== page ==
Winter is here and as usual, so is the dreaded flu. Here are six ways to keep yourself safe and healthy during this flu season.
- Get your flu vaccine
All Bestmed members and dependants have access to flu vaccinations every year as part of their preventative care benefits. Making sure that you get your annual shot because the flu vaccine is updated every year with new strains of the virus that were discovered the year preceding it. This is achieved by following the virus’s progression as other areas in the world experience their winter season while your region was enjoying spring, summer and autumn. If you have not yet had your shot, visit your nearest network pharmacy to get your vaccine as soon as possible. The cost of the vaccination is paid from scheme risk, at 100% scheme rate, which means that it will not affect your day-to-day benefits or savings.
- Keep your distance from sick people
This one might seem obvious, but it applies to more than just keeping a safe distance from sick strangers and colleagues—it pertains to keeping a wide berth to sick family and friends too, when possible, says Dr. Robertson. And if you do have to interact with people who are sick, make sure to be vigilant about washing your hands and not touching your face.
- Practicing good hygiene
Prevention is better than cure, so limiting your exposure to illness by avoiding germs is key to remaining healthy and preventing the flu. Keeping yourself and your environments clean puts you one step ahead of the viruses, bacteria and pathogens that are constantly lurking around you as you do your day to day activities. Here are some other ways to practice good hygiene:
- Shower daily.
- Wash your hands before eating or preparing food.
- Wash your hands before inserting contact lenses or performing any other activity that brings you in contact with the eyes or mouth.
- Wash your hands thoroughly with clean water and soap for 20 seconds and scrub under your fingernails. If soap is not available, use an alcohol-based hand sanitizer. Proper hand washing can result in a 16–21 percent decrease in respiratory illnesses, such as colds and the flu.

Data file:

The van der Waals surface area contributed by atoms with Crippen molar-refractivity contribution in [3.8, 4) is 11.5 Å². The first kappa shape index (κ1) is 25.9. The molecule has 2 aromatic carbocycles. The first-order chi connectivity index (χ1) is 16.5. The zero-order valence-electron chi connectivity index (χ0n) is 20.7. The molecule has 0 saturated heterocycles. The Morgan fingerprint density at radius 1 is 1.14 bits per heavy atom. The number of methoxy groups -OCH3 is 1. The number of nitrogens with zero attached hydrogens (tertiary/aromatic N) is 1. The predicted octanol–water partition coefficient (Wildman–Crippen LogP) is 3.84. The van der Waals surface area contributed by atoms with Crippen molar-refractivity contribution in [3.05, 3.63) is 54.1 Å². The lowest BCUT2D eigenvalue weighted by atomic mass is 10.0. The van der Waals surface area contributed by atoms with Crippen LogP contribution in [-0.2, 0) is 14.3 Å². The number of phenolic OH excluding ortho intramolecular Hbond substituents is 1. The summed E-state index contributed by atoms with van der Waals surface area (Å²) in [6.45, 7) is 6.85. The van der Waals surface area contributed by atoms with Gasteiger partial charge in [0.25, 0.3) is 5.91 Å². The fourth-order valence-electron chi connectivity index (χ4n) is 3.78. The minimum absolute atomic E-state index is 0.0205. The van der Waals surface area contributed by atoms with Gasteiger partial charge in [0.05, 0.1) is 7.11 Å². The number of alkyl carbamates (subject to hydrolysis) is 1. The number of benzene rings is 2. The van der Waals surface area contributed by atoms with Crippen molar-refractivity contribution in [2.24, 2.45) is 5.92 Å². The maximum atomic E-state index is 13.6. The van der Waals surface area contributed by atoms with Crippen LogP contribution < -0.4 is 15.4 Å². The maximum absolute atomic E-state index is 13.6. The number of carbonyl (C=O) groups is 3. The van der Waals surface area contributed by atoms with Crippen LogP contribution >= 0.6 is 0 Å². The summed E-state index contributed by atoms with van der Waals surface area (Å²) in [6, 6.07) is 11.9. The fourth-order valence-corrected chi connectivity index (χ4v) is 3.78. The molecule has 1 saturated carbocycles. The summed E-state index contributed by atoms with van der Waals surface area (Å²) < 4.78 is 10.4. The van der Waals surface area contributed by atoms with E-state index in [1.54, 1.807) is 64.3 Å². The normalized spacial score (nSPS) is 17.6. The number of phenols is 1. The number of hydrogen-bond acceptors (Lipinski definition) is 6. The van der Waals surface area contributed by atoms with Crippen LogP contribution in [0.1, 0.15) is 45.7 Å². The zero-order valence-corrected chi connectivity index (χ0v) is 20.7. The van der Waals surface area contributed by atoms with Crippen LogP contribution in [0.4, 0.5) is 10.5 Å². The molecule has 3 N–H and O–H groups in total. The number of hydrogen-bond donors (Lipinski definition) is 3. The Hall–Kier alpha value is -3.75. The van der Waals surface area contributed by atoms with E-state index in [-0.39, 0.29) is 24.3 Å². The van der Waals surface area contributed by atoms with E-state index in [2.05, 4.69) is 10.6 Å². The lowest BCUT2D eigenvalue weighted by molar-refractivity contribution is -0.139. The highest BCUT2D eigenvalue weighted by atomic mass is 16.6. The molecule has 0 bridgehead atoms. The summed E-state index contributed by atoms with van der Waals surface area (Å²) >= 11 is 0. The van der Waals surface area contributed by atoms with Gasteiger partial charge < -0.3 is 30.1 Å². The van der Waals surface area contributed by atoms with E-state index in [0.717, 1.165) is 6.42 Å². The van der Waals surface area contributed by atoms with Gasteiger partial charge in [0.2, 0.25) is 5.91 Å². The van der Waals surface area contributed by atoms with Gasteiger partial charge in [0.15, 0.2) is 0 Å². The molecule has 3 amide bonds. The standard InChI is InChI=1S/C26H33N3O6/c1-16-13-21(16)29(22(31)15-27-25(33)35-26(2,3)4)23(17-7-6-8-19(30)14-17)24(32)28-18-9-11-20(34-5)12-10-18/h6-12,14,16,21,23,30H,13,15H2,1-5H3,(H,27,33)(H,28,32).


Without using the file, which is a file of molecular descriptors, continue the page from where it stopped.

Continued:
- Cover your mouth and nose with a tissue when coughing or sneezing.
- Regularly disinfect shared surfaces, such as keyboards, telephones, doorknobs, and remote controls.
- Avoid touching contaminated surfaces and then touching your face.
- Get enough sleep
Getting adequate sleep is extremely important if you’ve been exposed to a virus, according to a study published in the Archives of Internal Medicine. Healthy adult participants who slept a minimum of eight hours each night over a two-week period showed a greater resistance to the virus. Those who slept seven hours or less each night were about three percent more likely to develop the virus after exposure.
One reason may be that the body releases cytokines during extended periods of sleep. Cytokines are a type of protein. They help the body fight infection by regulating the immune system.
- Boost your immune system
A lot of people assume that boosting your immune system is as easy as taking a multi vitamin but unfortunately it isn’t. It is a lifestyle choice that you have to make every day starting with, but not limited to:
- Eat a healthy diet that’s high in fruits and vegetables
- Exercise regularly – for at least 30 minutes 3 times a week
- Maintain a healthy weight – get your body mass index (BMI)
- If you drink alcohol, drink only in moderation
- Get adequate sleep
- Take steps to avoid infection by practicing good hygiene
- Don’t smoke – if you are a smoker considering quitting, here’s an article to help you deal with Nicotine withdrawal
- Manage your stress
Stress is one of those things that can creep up on you before you before you have a chance to notice. Whether it is work, school, family, planning a wedding, illness or finance related stress, make sure that you keep account of how you are coping with your day to day life. If you find yourself feeling fatigued or stressed, here are 5 ways to keep your vitals in check during stressful times.